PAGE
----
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Halogen light bulbs will be banned this year with fluorescent light bulbs to follow, with the removal of fluorescent lights being taken off the shelves from September 2023. It comes as part of the UK’s wider efforts to tackle climate change, and retailers will no longer be able to sell the majority of halogen bulbs for general household use in the UK from September 1, 2021.
The shift to LED bulbs will cut 1.26million tonnes of CO2, which is the equivalent to removing over half a million cars from UK roads.
The new rules come as part of tighter energy efficiency standards for electrical appliances, helping Britons save £75 a year on their energy bills.
To help people make the switch, ministers are also announcing that all lightbulbs will start to feature new energy efficiency advice via ‘rescaled’ energy labels on their boxes.
The labels will simplify the way energy efficiency is displayed on a new scale from A-G.
It is thought that very few bulbs will now be classified A, helping customers pick the most environmentally friendly lightbulbs.
Energy Minister, Anne-Marie Trevelyan said: “We’re phasing out old inefficient halogen bulbs for good, so we can move more quickly to longer lasting LED bulbs, meaning less waste and a brighter and cleaner future for the UK.
“By helping ensure electrical appliances use less energy to perform just as well, we’re saving households money on their bills and helping tackle climate change.”
In addition to this, the Government also plans to phase out the sale of high-energy fluorescent light bulbs.
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This reflects changes being brought in by the European Union.
The Government’s plan also includes a ban on the sale of lighting fixtures with fixed bulbs that cannot be replaced.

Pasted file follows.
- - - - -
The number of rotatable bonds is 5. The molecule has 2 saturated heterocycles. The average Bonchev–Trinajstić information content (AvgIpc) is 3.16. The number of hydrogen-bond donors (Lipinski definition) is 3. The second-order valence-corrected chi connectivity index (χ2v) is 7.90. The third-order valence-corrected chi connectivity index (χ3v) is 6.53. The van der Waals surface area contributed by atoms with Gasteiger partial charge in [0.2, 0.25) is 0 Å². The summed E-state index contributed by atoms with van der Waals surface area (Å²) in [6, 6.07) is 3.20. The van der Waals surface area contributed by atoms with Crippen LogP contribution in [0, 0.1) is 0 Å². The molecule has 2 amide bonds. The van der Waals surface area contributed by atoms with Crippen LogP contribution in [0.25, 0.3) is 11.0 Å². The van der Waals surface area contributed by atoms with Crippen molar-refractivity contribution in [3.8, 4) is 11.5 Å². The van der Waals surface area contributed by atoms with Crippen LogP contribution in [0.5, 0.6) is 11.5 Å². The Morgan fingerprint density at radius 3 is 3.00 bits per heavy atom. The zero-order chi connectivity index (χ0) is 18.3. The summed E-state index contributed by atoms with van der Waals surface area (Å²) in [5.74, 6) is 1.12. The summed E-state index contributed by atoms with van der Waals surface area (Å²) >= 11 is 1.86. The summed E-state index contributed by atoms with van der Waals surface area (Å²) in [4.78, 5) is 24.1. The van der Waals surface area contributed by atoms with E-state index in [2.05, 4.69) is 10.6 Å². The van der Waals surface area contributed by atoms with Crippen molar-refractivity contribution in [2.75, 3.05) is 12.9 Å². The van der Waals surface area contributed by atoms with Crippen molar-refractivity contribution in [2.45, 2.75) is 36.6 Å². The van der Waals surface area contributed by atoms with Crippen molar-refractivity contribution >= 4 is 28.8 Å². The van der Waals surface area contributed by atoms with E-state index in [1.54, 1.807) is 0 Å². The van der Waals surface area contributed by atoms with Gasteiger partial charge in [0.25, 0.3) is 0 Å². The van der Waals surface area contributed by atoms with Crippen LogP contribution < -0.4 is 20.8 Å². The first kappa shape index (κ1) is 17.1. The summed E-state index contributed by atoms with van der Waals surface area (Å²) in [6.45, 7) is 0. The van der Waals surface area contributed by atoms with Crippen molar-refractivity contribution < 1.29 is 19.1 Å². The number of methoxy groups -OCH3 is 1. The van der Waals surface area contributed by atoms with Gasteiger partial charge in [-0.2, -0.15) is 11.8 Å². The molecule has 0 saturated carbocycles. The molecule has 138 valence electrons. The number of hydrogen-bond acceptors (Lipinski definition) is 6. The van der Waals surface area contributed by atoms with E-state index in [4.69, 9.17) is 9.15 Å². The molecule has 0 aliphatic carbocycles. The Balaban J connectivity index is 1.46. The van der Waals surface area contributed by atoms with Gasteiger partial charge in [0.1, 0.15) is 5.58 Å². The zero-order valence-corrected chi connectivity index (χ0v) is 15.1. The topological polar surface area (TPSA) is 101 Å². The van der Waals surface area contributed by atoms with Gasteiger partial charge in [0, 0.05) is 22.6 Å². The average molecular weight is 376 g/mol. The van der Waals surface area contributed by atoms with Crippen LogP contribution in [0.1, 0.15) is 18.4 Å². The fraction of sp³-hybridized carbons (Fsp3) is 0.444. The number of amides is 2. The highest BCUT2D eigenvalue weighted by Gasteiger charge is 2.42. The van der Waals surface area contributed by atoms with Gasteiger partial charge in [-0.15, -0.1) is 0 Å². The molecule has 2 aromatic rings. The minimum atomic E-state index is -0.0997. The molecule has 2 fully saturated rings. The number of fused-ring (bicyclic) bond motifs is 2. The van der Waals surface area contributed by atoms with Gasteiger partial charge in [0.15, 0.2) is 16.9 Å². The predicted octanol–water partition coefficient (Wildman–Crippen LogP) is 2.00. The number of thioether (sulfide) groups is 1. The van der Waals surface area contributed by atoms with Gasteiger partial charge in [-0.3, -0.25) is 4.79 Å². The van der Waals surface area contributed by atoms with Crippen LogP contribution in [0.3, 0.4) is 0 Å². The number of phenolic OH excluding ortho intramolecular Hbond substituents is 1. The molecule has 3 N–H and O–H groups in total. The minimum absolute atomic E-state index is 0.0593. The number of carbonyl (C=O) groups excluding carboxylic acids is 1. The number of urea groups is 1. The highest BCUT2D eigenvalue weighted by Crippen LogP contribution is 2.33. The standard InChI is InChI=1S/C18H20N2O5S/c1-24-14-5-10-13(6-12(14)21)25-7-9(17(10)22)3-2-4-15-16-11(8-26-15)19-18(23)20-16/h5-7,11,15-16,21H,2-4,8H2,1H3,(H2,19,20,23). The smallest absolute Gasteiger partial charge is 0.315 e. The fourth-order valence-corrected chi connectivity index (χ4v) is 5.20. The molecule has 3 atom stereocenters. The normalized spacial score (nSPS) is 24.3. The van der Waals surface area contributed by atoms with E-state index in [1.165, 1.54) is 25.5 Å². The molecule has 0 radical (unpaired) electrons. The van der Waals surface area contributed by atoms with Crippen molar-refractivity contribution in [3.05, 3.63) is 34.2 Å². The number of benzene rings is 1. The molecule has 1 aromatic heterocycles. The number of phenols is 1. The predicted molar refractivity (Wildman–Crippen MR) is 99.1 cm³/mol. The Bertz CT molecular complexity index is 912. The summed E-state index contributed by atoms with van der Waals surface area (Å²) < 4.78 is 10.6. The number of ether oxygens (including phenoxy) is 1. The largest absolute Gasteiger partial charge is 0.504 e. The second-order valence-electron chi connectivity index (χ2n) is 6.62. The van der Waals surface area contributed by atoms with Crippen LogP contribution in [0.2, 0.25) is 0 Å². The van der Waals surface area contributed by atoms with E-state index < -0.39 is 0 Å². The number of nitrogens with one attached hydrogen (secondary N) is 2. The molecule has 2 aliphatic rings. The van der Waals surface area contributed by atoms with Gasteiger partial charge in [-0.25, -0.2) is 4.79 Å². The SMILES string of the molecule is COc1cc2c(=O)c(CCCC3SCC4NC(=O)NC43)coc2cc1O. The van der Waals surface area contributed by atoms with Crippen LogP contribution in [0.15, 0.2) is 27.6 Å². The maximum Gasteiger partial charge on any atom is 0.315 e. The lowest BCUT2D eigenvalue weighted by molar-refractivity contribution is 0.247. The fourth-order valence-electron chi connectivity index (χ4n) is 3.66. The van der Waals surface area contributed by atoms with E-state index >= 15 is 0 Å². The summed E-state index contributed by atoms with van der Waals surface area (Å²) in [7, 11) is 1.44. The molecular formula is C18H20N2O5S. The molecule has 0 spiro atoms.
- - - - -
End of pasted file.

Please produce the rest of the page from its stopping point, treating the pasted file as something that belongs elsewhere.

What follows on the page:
Fixtures like these account for more than 100,000 tonnes of electrical waste each year.
Minister for Climate Change, Lord Martin Callanan said: “Flicking the off-switch on energy inefficient light bulbs is a simple way that households can save money at the same time as saving the planet.
“Phasing out halogen bulbs in favour of LED alternatives that last longer, are just as bright and cheaper to run, is another way that we are helping tackle climate change.”
LED alternatives cost slightly more initially, but provide savings on electricity bills in the long run.
Retailers will be allowed to continue to sell their existing stock until it runs out.
Chief Executive of Signify UK, which owns Philips lighting, Stephen Rouatt said: “We welcome the UK Government’s next step in the transition towards more sustainable lighting products.
“Using energy-efficient LED equivalents for halogen and fluorescent lighting on an even broader scale will significantly help the UK on its journey to decarbonisation, as well as lowering the annual electricity bill for consumers.”
The UK began phasing out the sale of higher-energy halogen light bulbs in 2018 and it is said that already two thirds of bulbs sold in the UK are already LED.
LED bulbs typically last around five times longer than halogen ones, and also use up to 80 percent less power while still providing the same amount of light.
It is estimated that the energy efficiency improvements will cut eight million tonnes of carbon emissions in 2021 by reducing the amount of energy products consume over their lifetime.
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